Using the basic guidelines of the Geddes approach, Sub one was placed in the front center just behind the plane of my 20.7’s.  Using a good microphone and RTA software on a Windows laptop we adjusted one large suck-out and two medium peaks with the subs built-in peq  and set the cutoff at 60hz.  Volume was set at -16db.  Then we added the second sub on the left side wall about 2 feet in front of the Maggie’s with the woofer firing across the room.  Re-ran the test tone and made a few minor adjustments to sub one and set sub two.  Sub two’s volume was set at -15db.   Adding sub one was a noticeable improvement, adding sub two made a minor noticeable improvement.  Adding sub three made a larger difference than when sub two was added.

Sub three was placed on the right-hand rear wall against the wall and about two feet from the corner, firing down the length of the room.

Overall a very successful effort!  Bass is much more evenly distributed throughout the room, sound field grew noticeably wider and deeper, and bass is better extended, better detailed, better realistic decay, and just sounds more REAL! 
I’m done for now!
Congrats!I'm a Swarm convert since last summer.What an amazing positive difference multiple subs achieve.
Hello stickman451,

     I’m glad you attained much better bass in your large room using a 3-sub custom DBA system. I can’t state I’m surprised since the 3-4 sub DBA system seems to work very well in any room and with any pair of main speakers. Welcome to the club!
     I’m also glad you noticed the soundstage, what you refer to as the sound field, grew wider, deeper, more detailed and more realistic overall. This very noticeable improvement in the soundstage size, detail and realism was something I wasn’t expecting but I’ve since learned this is a consistent additional benefit of deploying a 3-4 sub DBA system.
     I really enjoy this benefit as well as the way even the deep bass instruments are properly positioned within the soundstage. This is interesting, because I run all 4 of my subs in mono, humans can’t locate frequencies below about 80 Hz (tell where they’re coming from) and there’s no such thing as stereo deep bass because virtually all commercial music has the l+r channel bass below 100 Hz summed to mono. Despite all of this, it’s impressive to me that the deep bass is perceived to be in stereo with a 3-4 sub DBA deployed.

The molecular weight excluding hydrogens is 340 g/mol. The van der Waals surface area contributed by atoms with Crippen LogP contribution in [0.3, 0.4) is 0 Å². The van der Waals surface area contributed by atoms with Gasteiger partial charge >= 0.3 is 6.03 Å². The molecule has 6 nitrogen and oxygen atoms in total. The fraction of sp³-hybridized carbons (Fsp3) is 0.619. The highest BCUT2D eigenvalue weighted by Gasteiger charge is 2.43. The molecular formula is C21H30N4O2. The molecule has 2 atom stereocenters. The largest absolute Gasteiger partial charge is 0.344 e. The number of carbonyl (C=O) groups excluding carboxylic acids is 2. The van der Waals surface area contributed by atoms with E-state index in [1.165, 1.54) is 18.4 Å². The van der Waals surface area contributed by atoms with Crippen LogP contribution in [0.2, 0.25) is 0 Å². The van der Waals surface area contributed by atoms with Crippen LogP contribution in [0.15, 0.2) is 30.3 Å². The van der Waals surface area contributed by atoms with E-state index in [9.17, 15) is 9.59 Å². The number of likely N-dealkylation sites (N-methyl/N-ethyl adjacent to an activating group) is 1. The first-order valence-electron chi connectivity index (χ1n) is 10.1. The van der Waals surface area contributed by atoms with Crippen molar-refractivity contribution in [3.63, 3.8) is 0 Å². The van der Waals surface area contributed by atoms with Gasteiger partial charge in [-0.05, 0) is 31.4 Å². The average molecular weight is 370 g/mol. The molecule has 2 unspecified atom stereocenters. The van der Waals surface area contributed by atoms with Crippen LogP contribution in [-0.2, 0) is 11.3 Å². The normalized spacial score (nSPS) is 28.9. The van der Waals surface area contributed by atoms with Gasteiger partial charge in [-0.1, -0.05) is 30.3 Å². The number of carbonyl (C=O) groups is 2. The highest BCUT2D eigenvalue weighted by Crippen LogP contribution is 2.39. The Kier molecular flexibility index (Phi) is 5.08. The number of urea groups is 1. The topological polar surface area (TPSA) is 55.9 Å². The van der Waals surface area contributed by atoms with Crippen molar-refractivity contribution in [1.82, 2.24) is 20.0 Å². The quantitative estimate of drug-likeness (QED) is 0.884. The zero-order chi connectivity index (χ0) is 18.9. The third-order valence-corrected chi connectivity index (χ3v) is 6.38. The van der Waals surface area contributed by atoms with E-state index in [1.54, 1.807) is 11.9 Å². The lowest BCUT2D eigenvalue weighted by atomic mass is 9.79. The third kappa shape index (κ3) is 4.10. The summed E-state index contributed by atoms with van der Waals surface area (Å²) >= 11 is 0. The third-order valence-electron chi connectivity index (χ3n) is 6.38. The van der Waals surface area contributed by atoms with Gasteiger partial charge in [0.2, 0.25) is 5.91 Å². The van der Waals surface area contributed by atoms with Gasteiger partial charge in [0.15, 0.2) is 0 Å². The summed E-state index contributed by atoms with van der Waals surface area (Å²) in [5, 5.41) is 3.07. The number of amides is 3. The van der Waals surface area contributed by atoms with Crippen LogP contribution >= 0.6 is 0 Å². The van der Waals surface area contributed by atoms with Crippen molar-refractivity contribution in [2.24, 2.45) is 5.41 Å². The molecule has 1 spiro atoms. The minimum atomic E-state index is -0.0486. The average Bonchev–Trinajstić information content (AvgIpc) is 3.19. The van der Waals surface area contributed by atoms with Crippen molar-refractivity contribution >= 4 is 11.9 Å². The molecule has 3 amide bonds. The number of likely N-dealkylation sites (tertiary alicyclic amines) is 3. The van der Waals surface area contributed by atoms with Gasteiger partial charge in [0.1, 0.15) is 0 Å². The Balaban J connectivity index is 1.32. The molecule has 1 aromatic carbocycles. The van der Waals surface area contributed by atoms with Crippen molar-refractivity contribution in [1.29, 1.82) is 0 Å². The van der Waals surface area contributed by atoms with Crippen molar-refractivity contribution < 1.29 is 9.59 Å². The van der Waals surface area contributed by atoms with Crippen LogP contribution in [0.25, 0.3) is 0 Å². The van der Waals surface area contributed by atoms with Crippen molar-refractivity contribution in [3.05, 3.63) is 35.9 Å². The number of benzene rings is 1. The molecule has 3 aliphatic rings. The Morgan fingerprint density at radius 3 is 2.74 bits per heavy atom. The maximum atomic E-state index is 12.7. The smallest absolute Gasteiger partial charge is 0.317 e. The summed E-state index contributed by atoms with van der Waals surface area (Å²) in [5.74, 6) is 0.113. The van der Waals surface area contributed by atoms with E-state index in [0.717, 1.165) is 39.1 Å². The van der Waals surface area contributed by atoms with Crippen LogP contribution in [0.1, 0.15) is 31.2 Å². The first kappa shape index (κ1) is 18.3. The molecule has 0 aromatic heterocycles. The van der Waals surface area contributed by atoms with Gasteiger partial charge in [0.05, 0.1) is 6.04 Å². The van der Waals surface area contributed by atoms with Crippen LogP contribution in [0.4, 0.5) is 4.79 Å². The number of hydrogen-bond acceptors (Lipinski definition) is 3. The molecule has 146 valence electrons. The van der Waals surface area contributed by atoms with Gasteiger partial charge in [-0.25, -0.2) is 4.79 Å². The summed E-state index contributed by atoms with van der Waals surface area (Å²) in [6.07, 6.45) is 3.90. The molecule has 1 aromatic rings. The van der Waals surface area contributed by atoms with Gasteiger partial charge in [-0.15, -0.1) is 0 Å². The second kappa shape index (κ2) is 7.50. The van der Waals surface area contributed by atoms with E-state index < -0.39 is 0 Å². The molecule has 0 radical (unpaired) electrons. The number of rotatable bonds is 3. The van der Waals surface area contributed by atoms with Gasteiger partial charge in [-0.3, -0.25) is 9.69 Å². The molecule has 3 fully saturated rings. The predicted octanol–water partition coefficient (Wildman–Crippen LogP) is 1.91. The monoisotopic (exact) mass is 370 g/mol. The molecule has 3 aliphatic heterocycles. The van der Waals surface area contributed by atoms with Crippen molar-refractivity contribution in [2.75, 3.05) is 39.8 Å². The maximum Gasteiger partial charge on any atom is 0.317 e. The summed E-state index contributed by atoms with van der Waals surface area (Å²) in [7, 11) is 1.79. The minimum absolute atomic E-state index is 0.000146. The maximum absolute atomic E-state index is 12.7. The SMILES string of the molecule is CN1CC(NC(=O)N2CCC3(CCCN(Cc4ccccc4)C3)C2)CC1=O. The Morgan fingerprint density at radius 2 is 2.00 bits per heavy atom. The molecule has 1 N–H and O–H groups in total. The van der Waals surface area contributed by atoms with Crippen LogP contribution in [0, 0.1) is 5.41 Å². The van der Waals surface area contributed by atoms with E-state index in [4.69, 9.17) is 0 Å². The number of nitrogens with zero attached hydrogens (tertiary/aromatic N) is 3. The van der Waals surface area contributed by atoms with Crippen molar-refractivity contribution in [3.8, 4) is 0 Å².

How is this possible? It’s true that the very deep bass tone fundamental frequency reproduced by the DBA cannot be localized but all the bass overtones/harmonics of this fundamental bass tone frequency, that are higher in frequency and are reproduced by the stereo main speakers, can be localized.
     We humans are very adept at localizing the bass overtones/harmonics that reach frequencies above about 80 Hz and, fortunately, our brains are able to associate these bass overtones/harmonics with the much lower bass fundamental frequency and therefore determine specifically where in the soundstage it’s originating from. This process allows us to perceive the entire soundstage illusion in stereo precision over the entire audible frequency spectrum. This allows, for example, to perceive an upright bass as being located at the front left side of the soundstage and some deep bass drums being located at the center rear of the soundstage.
You stated:
"Bass is much more evenly distributed throughout the room, sound field grew noticeably wider and deeper, and bass is better extended, better detailed, better realistic decay, and just sounds more REAL!"

     I think that’s a very accurate summary of what a 3-4 sub DBA system provides in virtually any room and with any pair of main speakers. I would just add that the bass seamlessly integrates with the main speakers and even the deepest bass notes are remarkably perceived as being in stereo and coming from the appropriate specific positions within the entire soundstage illusion.
     I believe the power, impact and dynamics of deep bass, especially in the bottom 2 octaves, is what usually distinguishes the sound of music heard played live in person from music recordings heard played on a home audio system. 3-4 sub DBA systems are excellent at reproducing bass that is not only heard but felt in a very powerful, smooth, fast, detailed and natural manner, just like live music heard in person.
     These are the main qualities of 3-4 sub DBA systems, in my opinion, that enable them to provide what I consider to be near state of the art bass reproduction that puts a smile on my face on a daily basis whether listening to music or HT.


Enjoy,
Tim